Major Harold SHAW

Lancashire Fusiliers
1st Battalion
Service Number:
Date of Death:
4 June 1915 - Killed in Action
Cemetery / Memorial:
Memorial Reference:
Panel 58
Egypt Medal
Kings South Africa Medal (2 clasps)

Personal History:

Harold was born in the September quarter 1875, the son of Henry J.P., D.L., and Maria (née Burton) Shaw. In 1881 (Census RG 11/3454) they lived at Corbar Villa, Buxton, and Harold had two older brothers, Arthur Pilkington [see Footnote below] and William Pilkington, and three younger siblings, Dona, Leonard and Mary. In 1891 (Census RG 12/2197) Harold was a Scholar at Repton School, Derby, whilst the rest of the family had moved to 'Whitehall', Fernilee, Buxton (Census RG 12/2781).

By 1911 Harold was already a Captain in the Lancashire Fusiliers and stationed at Wellington Barracks, Bolton Road, Bury, Lancashire. (Census RG 14/23471). He was not married at that time. Probate Records, after his death in 1915, show that Harold left £9858 3s 5d (£9858.15) to his brother Arthur and his wife, Mary Anna, - later resworn to £7932 4s 5d. [These have relative values of £689,300 and £554,600 respectively today - 2014.]

Military History:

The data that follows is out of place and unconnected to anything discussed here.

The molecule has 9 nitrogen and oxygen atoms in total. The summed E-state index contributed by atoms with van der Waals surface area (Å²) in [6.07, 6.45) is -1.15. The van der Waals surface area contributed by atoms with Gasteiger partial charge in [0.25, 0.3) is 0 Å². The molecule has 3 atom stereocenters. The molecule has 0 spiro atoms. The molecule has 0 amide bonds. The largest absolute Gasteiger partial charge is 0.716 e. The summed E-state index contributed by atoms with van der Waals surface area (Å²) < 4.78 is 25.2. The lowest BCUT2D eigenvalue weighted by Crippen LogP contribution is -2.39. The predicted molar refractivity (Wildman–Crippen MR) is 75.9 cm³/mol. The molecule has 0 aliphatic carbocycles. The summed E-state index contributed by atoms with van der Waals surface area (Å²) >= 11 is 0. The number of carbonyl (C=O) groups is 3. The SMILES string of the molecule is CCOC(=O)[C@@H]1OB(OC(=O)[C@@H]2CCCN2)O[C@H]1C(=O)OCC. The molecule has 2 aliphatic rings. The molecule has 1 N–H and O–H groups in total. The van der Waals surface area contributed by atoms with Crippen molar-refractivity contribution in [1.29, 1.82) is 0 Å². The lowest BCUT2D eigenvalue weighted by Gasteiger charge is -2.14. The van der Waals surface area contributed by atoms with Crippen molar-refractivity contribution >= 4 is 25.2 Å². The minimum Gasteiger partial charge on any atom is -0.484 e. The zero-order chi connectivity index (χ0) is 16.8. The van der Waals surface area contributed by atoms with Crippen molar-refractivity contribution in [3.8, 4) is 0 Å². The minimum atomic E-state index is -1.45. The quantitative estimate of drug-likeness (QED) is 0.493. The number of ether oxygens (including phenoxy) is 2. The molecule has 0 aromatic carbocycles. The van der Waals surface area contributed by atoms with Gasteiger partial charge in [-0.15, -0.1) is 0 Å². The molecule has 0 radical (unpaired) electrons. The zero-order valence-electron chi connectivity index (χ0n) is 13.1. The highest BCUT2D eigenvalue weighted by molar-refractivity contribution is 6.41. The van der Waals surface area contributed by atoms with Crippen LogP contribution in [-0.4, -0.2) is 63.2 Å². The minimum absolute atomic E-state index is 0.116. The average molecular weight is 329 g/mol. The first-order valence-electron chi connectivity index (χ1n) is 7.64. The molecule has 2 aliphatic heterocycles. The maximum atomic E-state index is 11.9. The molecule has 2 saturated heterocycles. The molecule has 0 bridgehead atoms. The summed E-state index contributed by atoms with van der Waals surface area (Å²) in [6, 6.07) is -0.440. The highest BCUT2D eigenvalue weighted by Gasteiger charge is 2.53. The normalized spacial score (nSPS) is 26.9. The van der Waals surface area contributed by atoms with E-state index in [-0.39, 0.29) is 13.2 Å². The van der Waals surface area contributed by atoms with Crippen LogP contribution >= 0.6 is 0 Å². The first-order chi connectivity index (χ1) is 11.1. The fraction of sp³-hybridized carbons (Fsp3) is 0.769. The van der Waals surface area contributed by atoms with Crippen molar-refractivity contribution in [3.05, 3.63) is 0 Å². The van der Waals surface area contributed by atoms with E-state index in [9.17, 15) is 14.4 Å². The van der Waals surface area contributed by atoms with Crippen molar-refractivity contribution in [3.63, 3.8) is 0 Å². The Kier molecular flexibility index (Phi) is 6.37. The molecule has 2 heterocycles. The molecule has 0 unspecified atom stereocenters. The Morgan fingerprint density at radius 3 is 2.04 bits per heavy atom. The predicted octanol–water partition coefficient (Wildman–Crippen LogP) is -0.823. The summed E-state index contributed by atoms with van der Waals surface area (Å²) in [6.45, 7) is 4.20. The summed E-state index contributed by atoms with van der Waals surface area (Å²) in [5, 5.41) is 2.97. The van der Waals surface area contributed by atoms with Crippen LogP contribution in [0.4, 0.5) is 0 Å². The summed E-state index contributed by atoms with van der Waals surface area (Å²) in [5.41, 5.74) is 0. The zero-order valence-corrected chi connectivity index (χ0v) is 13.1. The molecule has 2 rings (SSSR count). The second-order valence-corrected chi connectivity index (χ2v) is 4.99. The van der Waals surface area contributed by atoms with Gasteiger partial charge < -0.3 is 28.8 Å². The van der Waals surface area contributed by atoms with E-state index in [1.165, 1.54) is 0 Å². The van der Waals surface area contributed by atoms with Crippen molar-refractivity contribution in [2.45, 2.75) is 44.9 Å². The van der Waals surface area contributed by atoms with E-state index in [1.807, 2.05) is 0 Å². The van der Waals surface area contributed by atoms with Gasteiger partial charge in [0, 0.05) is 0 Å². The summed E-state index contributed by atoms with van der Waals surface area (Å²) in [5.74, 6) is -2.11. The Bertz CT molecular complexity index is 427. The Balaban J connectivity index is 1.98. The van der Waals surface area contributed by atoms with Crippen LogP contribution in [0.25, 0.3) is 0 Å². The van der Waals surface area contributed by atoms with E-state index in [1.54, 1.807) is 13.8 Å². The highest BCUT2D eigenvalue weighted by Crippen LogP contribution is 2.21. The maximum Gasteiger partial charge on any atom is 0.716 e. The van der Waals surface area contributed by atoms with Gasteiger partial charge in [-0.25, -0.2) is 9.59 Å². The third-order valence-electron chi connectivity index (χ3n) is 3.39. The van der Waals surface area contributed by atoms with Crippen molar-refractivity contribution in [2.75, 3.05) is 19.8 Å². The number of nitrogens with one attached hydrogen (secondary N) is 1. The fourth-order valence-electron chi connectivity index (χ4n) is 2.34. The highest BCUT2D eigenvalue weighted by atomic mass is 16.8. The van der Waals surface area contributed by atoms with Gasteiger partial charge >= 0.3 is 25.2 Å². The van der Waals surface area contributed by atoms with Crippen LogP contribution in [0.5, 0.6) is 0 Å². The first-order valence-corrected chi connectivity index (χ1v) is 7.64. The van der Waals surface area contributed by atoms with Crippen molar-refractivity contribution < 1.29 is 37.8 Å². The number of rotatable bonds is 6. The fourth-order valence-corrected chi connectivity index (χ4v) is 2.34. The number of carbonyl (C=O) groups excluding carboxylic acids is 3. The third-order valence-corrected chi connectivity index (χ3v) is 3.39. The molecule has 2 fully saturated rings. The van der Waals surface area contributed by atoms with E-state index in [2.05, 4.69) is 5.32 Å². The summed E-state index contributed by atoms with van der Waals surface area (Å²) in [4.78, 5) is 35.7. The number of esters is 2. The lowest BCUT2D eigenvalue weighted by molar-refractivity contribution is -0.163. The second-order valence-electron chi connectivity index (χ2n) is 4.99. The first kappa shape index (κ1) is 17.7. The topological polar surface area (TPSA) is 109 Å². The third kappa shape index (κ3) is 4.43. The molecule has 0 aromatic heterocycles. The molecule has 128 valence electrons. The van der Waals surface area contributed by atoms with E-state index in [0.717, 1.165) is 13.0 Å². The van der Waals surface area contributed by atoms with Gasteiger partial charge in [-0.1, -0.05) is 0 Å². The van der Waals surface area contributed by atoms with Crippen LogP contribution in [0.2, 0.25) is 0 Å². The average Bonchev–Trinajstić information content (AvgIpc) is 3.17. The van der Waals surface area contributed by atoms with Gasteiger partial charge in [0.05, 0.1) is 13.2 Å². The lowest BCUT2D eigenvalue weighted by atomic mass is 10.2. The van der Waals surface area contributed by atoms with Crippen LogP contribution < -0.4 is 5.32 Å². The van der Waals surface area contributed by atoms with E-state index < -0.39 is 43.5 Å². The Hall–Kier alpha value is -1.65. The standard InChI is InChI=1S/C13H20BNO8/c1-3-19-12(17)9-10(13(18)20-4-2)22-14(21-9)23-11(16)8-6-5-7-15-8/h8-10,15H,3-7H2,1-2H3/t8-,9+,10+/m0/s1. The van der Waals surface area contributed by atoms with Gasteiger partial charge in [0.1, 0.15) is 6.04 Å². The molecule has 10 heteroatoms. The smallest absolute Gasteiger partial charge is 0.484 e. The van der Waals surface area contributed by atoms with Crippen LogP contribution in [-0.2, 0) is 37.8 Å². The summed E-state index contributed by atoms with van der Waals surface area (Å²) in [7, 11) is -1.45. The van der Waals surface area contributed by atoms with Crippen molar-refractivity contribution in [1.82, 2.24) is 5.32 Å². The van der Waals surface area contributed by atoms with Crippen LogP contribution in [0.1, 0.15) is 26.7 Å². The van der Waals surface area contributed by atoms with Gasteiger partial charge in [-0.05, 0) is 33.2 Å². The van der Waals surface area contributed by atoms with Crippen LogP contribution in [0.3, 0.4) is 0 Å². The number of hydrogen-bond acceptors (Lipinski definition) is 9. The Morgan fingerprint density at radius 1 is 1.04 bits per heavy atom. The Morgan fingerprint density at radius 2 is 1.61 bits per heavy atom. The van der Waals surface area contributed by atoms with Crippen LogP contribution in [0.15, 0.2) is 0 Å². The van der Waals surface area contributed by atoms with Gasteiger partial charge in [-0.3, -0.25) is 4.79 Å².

Harold received a Commission in the Lancashire Fusiliers in 1896 and was Gazetted Captain in 1900 and Major in May 1915. He served in India, Egypt (Egyptian Medal with clasp), Gibraltar, Malta, Crete, South Africa Kings South Africa Medal (2 clasps). He was present at Omdurman, Tugela River and Relief of Ladysmith. He was a good sportsman, with polo being his best event.

In August 1914 Harold was with the Battalion in Karachi. They were ordered to return to England, landing on 2nd January 1915 and moved to Nuneaton where they were attached to 86th Brigade, 29th Division. On the 16th March 1915 they sailed from Avonmouth on board the Alaunia for Egypt, arriving on the16th. Battalion strength was 26 Officers and 932 other ranks.

The War Diary for early April records exercises involving landing from ships and unloading of ammunition and stores. Harry and the Battalion sailed on board the Caledonia for Lemnos on the 8th April, and arrived at Mudros two days later. Then on to Tenedos arriving on the 24th. They then transhipped from Caledonia to Euryalus and Implacable ("D" Company) and on to Gallipoli, arriving on the 25th April 1915.

At dawn on 25 April the 1st Battalion, The Lancashire Fusiliers, part of the British 29th Division landed
on "W Beach", to the west of Cape Helles the southernmost tip of the Gallipoli Peninsula [see Map
right]. The Turks waited until the Fusiliers were almost ashore then opened fire. The men transferred
to boats (six per company) and moved off towards "W" Beach, Helles. They came under fire and all
but two boats had to be abandoned. Captain Harold Robert Clayton (later killed in action on the 28th
June) wrote about the landing in a letter:

"They let us off a lot, thank God, as they did not fire until the boats began to ground, and the rifles